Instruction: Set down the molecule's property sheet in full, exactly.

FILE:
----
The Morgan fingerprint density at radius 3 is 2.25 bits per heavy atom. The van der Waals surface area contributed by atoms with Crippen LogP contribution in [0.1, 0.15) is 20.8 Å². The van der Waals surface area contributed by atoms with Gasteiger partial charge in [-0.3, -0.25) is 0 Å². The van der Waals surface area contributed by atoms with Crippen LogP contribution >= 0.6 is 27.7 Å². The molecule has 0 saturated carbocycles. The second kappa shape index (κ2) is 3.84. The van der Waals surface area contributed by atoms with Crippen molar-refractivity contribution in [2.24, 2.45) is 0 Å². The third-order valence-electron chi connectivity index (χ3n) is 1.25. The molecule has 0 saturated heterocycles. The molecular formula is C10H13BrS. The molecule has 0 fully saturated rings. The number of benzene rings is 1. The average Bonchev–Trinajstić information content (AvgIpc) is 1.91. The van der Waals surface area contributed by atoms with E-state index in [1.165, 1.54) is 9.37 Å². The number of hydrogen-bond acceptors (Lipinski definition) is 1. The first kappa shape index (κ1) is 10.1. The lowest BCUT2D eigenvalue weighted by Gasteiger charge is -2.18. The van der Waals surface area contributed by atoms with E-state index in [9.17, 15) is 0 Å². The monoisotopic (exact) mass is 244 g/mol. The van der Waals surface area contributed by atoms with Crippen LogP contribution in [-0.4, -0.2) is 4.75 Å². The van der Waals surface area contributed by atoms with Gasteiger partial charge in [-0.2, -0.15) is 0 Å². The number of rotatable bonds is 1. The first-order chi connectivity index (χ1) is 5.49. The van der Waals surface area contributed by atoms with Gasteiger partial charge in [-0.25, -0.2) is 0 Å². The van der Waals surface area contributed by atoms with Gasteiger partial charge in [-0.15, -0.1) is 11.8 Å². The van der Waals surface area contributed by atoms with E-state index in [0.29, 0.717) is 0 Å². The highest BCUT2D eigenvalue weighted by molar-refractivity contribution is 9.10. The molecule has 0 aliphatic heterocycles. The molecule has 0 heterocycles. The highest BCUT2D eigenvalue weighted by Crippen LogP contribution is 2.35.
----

The Morgan fingerprint density at radius 3 is 2.25 bits per heavy atom. The van der Waals surface area contributed by atoms with Crippen LogP contribution in [0.1, 0.15) is 20.8 Å². The van der Waals surface area contributed by atoms with Gasteiger partial charge in [-0.3, -0.25) is 0 Å². The van der Waals surface area contributed by atoms with Crippen LogP contribution >= 0.6 is 27.7 Å². The molecule has 0 saturated carbocycles. The second kappa shape index (κ2) is 3.84. The van der Waals surface area contributed by atoms with Crippen molar-refractivity contribution in [2.24, 2.45) is 0 Å². The third-order valence-electron chi connectivity index (χ3n) is 1.25. The molecule has 0 saturated heterocycles. The molecular formula is C10H13BrS. The molecule has 0 fully saturated rings. The number of benzene rings is 1. The average Bonchev–Trinajstić information content (AvgIpc) is 1.91. The van der Waals surface area contributed by atoms with E-state index in [1.165, 1.54) is 9.37 Å². The number of hydrogen-bond acceptors (Lipinski definition) is 1. The first kappa shape index (κ1) is 10.1. The lowest BCUT2D eigenvalue weighted by Gasteiger charge is -2.18. The van der Waals surface area contributed by atoms with E-state index in [9.17, 15) is 0 Å². The monoisotopic (exact) mass is 244 g/mol. The van der Waals surface area contributed by atoms with Crippen LogP contribution in [-0.4, -0.2) is 4.75 Å². The van der Waals surface area contributed by atoms with Gasteiger partial charge in [-0.2, -0.15) is 0 Å². The number of rotatable bonds is 1. The first-order chi connectivity index (χ1) is 5.49. The van der Waals surface area contributed by atoms with Gasteiger partial charge in [-0.25, -0.2) is 0 Å². The van der Waals surface area contributed by atoms with Gasteiger partial charge in [-0.15, -0.1) is 11.8 Å². The van der Waals surface area contributed by atoms with E-state index in [0.29, 0.717) is 0 Å². The highest BCUT2D eigenvalue weighted by molar-refractivity contribution is 9.10. The molecule has 0 aliphatic heterocycles. The molecule has 0 heterocycles. The highest BCUT2D eigenvalue weighted by Crippen LogP contribution is 2.35.